French, German, Spanish. For most American high school students, the concept of "foreign language" rarely radiates beyond these three. As you get older, of course, you realize that the Chinese language alone has more speakers than these (and English) combined, to say nothing of other ubiquitous tongues like Arabic, Hindi and Urdu.
You also realize that there was a reason membership in the Latin Club was so low—who wants to learn a dead language? Not to mention, it's a lot harder to learn a language if you have no one to practice with.
To be sure, while Latin might technically be dead, these "living" languages (as of July 2017, anyway, according to Ethonologue.com) will be much harder to acquire and use in a practical way. Two of them, which each qualify as the least spoken language, only have a single remaining speaker each!
The good news? The online greetings database of Jennifer's Language Pages makes clear how to say "hello" in nearly every language of the world, including in Taushiro, which is by all accounts the least used language in the world.
The bad news? Only one person in the world speaks Taushiro as of 2002, so your chances of being able to say "Uñuntero" to anyone are extremely low, even if you happen to find yourself near the Aucayacu River in the Loreto region of Peru, which is where he or she lives (if he or she is still alive).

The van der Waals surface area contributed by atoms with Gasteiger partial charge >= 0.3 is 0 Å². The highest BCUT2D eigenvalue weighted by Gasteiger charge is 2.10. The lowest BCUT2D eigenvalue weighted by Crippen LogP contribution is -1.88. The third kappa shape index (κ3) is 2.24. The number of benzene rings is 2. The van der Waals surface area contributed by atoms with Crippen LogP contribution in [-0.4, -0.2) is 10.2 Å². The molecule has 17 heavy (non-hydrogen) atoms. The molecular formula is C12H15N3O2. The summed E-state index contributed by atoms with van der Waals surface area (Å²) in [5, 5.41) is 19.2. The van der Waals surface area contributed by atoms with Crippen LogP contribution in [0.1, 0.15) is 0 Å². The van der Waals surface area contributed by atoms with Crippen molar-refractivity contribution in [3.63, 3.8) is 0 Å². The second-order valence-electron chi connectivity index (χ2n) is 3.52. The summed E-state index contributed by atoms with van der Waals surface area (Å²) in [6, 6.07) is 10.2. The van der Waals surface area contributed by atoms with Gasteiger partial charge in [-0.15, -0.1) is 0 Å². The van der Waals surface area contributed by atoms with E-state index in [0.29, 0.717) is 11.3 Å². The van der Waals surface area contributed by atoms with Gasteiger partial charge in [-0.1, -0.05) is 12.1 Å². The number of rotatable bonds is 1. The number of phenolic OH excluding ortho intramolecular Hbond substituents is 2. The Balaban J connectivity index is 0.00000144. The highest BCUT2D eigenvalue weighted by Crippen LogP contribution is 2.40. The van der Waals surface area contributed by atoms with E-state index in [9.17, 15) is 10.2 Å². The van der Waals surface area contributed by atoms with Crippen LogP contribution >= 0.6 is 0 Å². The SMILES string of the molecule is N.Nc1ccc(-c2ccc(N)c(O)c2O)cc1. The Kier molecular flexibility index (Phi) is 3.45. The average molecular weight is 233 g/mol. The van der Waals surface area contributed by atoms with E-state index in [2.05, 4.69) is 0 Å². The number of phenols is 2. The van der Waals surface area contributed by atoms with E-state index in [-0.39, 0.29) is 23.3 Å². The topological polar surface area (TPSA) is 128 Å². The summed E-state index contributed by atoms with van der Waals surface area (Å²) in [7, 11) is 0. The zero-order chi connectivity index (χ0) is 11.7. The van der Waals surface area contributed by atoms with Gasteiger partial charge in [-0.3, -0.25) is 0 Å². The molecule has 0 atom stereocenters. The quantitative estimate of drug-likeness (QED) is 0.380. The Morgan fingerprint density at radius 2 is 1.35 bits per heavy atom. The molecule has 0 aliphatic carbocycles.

If you have a few extra days as you explore the city of Iquitos and the Peruvian Amazon, it might make for an interesting excursion, albeit one that will likely be futile.
Tanema (Solomon Islands)
As is the case with Taushiro, the Tanema language of the Solomon Islands only has one surviving speaker. So what's the reason Peru's Taushiro gets the nod for "Least-Spoken Language in the World" over Tanema, which is found in the South Pacific?
While Taushiro has an "ethnic population" of just 20, about 150 people belong to the ethnic group whose native language was once Tanema, as of 2007, which means that Taushiro is technically more scarcely spoken, even in the number of people fluent in it and for whom it's the main language is identical in both cases.
You'll have a better chance of finding someone in the Emua village of the Temotu province of Solomon's Vanikolo island who can understand at least some words in Tanema than you would scouring the banks of an obscure Peruvian river.